Pattern: Kwik Sew's Misses' Dresses 3778
Material: Cotton knit
Cost: $2 (seriously)
What's a girl to do when she gets invited to a party and has nothing to wear? Make a dress, of course! I had been wanting to make a bandage dress for a while (here's my inspiration), and a night out at Asia SF--where "world famous transgender stars perform hourly atop the red runway bar"--seemed like the perfect occasion. Yet after months of sitting around unemployed in my underwear sewing new clothes, I had just started a new job and had not made my dress yet! So a stole a few hours away Wednesday and Thursday night and, using some old scrap fabric, whipped up my own little banded/bandage dress. Perfect for a night out! Here's the story.
Way back when, I had made some cushion covers for a couch and had accidentally bought 12 yards instead of 12 feet of fabric--it was only $2 a yard and so cheap that I didn't notice the difference! (Also, I can't do math.) The fabric was a cotton knit and perfect for stretching over cushions. The other night I whipped out the extra yardage and cut myself some one shouldered pattern pieces. After making my usual adjustments, I took it in in in. While I pre-washed the fabric, the material was cheap (hence the $2/yd price tag) and I think it just kept stretching. There was also the flared skirt that needed to be taken out. And it's possible that my boobs have shrunk, again.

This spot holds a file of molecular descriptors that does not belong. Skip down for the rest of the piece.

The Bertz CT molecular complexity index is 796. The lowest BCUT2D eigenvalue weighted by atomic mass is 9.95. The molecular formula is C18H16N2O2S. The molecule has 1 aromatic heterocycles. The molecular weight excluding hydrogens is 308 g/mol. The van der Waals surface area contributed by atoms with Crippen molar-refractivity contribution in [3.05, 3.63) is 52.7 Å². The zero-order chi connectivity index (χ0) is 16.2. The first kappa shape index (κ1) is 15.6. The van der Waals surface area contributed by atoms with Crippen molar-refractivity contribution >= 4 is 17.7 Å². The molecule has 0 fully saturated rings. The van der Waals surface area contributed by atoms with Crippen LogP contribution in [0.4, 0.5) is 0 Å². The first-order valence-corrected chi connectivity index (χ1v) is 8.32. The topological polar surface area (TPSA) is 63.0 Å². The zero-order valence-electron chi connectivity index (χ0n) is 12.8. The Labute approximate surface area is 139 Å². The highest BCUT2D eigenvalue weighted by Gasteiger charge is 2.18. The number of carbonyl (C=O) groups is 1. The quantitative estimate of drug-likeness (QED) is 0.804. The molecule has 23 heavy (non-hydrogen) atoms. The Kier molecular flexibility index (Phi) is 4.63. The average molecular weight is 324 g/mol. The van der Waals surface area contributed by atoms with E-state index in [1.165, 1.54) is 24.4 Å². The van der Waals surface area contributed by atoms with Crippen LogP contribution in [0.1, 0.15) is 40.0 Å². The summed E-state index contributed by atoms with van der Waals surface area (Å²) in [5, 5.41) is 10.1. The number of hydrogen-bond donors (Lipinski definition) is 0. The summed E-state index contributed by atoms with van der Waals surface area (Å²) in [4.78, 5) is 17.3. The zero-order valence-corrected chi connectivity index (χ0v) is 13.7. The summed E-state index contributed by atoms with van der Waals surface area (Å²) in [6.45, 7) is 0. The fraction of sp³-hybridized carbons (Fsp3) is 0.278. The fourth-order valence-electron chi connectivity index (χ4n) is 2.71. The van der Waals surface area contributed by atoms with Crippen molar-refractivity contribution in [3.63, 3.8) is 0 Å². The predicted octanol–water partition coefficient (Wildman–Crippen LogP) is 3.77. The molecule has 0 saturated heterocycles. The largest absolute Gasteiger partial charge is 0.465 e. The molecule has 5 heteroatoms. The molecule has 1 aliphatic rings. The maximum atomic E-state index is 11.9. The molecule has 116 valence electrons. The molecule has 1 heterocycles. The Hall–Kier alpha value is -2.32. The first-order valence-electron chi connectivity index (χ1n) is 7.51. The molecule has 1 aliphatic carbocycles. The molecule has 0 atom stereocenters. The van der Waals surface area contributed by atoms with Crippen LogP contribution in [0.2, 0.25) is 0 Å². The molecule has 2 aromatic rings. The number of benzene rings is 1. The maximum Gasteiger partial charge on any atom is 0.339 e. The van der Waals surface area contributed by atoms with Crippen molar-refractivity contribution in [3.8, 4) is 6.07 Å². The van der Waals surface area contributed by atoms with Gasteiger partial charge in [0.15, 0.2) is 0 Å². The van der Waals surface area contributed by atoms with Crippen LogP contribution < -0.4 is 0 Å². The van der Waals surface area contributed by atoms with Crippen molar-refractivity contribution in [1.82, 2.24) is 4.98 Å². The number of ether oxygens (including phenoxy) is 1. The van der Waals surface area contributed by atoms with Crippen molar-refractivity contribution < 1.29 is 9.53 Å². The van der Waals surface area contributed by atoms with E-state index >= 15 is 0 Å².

The hard part about fitting a bandage dress is that you have to account for 1/4" pin tucks that will be made every inch or so going down the dress. A patient person would have traced the Kwik Sew pattern out on the fabric, leaving gaps for the pin tucks as they went along. But in all honesty, I just took the dress in as much as I needed to and left some extra, unhemmed length at the bottom to account for the pin tucks. It worked out fine.
To make the banded look, I had planned on using my new pin tucking foot to make little pin tucks horizontally around the dress. But my machine just wasn't having any of that, and no matter how tight I pulled the tension I just got two little parallel lines. I then resorted to the good old low-tech way of making pin tucks: fold the fabric and sew close to the fold. Burda Style has a good tutorial. In terms of spacing, I made smaller pin tucks around the bust, with some curved ones by the shoulder, and spaced the tucks farther (about 1" apart) as I went down. I stopped just below my waist. Of course, not being one to very accurately measure, and this technique being much harder than the machine pin tuck, my lines came out a little squiggly and a little crooked. Luckily it is too dark and people are too drunk in a club to notice my small pin tucking faux pas.
version of a banded dress). On my next try I would pin tuck all the way down and then sew the pin tucks down to the dress. The pin tucks definitely need to be flattened out, and the one I did sew down along the top looked good. Otherwise I spent a good little chunk of time ironing down the pin tucks down to the dress before heading out on Friday night.
The Kwik Sew pattern itself is actually pretty cool in that you cut out an entire pattern piece to make the asymmetrical look or use only half of it placed on the fold to make a two-strapped dress. To check out my review of the pattern, go to PatternReview.com.
|Sherry and me with the beautiful Ciara.|
Check it out at BurdaStyle!